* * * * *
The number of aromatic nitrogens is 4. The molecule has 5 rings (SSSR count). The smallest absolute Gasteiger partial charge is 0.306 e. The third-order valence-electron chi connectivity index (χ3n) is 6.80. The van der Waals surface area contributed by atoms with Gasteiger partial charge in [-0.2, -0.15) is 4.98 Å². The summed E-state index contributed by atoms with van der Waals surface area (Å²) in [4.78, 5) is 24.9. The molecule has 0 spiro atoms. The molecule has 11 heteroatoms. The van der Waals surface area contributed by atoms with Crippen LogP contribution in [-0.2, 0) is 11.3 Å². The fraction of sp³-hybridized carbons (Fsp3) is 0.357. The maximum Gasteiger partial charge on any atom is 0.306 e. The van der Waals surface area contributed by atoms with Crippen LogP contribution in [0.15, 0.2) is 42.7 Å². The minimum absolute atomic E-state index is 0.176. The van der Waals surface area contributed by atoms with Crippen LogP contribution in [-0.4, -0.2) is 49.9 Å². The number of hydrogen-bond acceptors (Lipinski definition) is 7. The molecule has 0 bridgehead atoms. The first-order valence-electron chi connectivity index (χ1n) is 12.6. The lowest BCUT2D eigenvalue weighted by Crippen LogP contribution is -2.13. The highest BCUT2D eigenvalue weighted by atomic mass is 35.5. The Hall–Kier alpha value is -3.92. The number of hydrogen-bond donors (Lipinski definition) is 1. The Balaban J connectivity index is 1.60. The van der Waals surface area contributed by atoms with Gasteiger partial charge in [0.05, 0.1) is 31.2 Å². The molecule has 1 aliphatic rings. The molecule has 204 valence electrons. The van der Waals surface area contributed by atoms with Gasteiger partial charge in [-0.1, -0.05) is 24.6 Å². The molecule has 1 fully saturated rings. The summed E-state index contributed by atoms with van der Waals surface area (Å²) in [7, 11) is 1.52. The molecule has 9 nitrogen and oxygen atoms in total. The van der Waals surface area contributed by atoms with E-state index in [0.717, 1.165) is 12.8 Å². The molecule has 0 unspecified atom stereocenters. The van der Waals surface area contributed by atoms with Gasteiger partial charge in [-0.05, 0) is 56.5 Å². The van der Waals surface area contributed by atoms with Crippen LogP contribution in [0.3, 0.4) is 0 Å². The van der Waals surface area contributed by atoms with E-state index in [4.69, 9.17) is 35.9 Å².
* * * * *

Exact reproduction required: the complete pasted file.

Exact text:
The number of aromatic nitrogens is 4. The molecule has 5 rings (SSSR count). The smallest absolute Gasteiger partial charge is 0.306 e. The third-order valence-electron chi connectivity index (χ3n) is 6.80. The van der Waals surface area contributed by atoms with Gasteiger partial charge in [-0.2, -0.15) is 4.98 Å². The summed E-state index contributed by atoms with van der Waals surface area (Å²) in [4.78, 5) is 24.9. The molecule has 0 spiro atoms. The molecule has 11 heteroatoms. The van der Waals surface area contributed by atoms with Crippen LogP contribution in [-0.2, 0) is 11.3 Å². The fraction of sp³-hybridized carbons (Fsp3) is 0.357. The maximum Gasteiger partial charge on any atom is 0.306 e. The van der Waals surface area contributed by atoms with Crippen LogP contribution in [0.15, 0.2) is 42.7 Å². The minimum absolute atomic E-state index is 0.176. The van der Waals surface area contributed by atoms with Crippen LogP contribution in [-0.4, -0.2) is 49.9 Å². The number of hydrogen-bond acceptors (Lipinski definition) is 7. The molecule has 0 bridgehead atoms. The first-order valence-electron chi connectivity index (χ1n) is 12.6. The lowest BCUT2D eigenvalue weighted by Crippen LogP contribution is -2.13. The highest BCUT2D eigenvalue weighted by atomic mass is 35.5. The Hall–Kier alpha value is -3.92. The number of hydrogen-bond donors (Lipinski definition) is 1. The Balaban J connectivity index is 1.60. The van der Waals surface area contributed by atoms with Gasteiger partial charge in [0.05, 0.1) is 31.2 Å². The molecule has 1 aliphatic rings. The molecule has 204 valence electrons. The van der Waals surface area contributed by atoms with Gasteiger partial charge in [-0.1, -0.05) is 24.6 Å². The molecule has 1 fully saturated rings. The summed E-state index contributed by atoms with van der Waals surface area (Å²) in [7, 11) is 1.52. The molecule has 9 nitrogen and oxygen atoms in total. The van der Waals surface area contributed by atoms with E-state index in [0.717, 1.165) is 12.8 Å². The molecule has 0 unspecified atom stereocenters. The van der Waals surface area contributed by atoms with Gasteiger partial charge in [-0.05, 0) is 56.5 Å². The van der Waals surface area contributed by atoms with Crippen LogP contribution in [0.3, 0.4) is 0 Å². The van der Waals surface area contributed by atoms with E-state index in [4.69, 9.17) is 35.9 Å².